Laparoscopic surgery: Purpose, Procedure & Recovery
Laparoscopy is often used to identify and diagnose the source of abdominal or pelvic pain. We usually use this technique when other non-invasive methods are unable to help with diagnosis. Laparoscopic surgery is a specialized technique is used for performing gynaecological surgeries and most of the intestinal surgeries like Crohn’s disease, ulcerative colitis, diverticulitis, cancer, rectal prolapse and severe constipation.
During the past two decades, minimally invasive surgeries have become a part of almost every field of surgery. Advanced operative laparoscopy, when performed by trained laparoscopic surgeons in technically well-equipped centers with the help of sufficient laparoscopic support staff, has proved out to be safe and effective in many cases.
Laparoscopic surgery is useful in the diagnosis of a wide range of abdominal and pelvic conditions. Doctors from all across the world prefer using this diagnosis to support surgical procedures such as the removal of diseased or damaged tissue, fibroids or cysts as well as for biopsies. With an increase in the incidence of infertility related to majority of uterus related problems, scientists and researchers also use this procedure in the study and treatment of the female reproductive system (gynaecology) in order to examine the outside of the uterus, the fallopian tubes, and the ovaries—particularly in pelvic pain cases. Laparoscopy is also helpful in diagnosing conditions affecting the digestive system (gastroenterology) and the urinary system (urology).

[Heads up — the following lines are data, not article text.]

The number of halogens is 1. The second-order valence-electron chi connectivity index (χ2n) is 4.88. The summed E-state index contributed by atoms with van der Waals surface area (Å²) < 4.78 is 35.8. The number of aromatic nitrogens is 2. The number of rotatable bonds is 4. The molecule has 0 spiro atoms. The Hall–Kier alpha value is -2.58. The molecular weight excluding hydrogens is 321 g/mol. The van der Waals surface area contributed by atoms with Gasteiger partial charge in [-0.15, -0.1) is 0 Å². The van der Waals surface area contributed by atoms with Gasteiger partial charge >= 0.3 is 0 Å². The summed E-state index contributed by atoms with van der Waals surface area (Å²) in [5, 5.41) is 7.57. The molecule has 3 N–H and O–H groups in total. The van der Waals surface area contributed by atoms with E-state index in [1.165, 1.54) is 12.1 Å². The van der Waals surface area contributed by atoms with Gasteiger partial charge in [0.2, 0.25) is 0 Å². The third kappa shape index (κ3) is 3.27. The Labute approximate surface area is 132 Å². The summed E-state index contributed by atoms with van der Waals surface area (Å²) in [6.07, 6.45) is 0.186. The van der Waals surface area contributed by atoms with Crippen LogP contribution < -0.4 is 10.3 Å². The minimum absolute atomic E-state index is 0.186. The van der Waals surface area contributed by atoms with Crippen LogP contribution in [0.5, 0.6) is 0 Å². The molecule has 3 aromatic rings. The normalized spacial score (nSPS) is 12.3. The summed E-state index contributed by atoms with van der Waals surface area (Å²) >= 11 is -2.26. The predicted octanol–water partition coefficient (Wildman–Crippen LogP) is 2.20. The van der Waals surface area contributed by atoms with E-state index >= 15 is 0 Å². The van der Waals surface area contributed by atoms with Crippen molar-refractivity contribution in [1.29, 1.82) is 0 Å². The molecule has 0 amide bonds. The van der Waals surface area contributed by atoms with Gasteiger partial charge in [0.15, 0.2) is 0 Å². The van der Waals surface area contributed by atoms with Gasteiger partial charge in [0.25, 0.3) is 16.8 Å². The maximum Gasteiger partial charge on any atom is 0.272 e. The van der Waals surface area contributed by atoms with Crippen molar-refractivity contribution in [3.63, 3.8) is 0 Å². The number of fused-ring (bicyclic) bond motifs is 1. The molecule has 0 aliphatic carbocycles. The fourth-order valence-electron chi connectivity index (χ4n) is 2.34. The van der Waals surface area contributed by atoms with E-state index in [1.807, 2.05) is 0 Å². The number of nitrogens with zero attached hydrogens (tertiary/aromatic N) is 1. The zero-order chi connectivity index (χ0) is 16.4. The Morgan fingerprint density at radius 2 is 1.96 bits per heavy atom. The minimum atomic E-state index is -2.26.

It involves laparoscopic instruments and techniques for a variety of procedures, including knee and shoulder surgery. Operations now often performed laparoscopically include the following, among many others:
- Removal or repair of:
- Diseased organs such as the gallbladder or appendix
- Diseased parts of the colon or stomach (digestive system)
- Bladder, ureters, or kidneys (urinary system)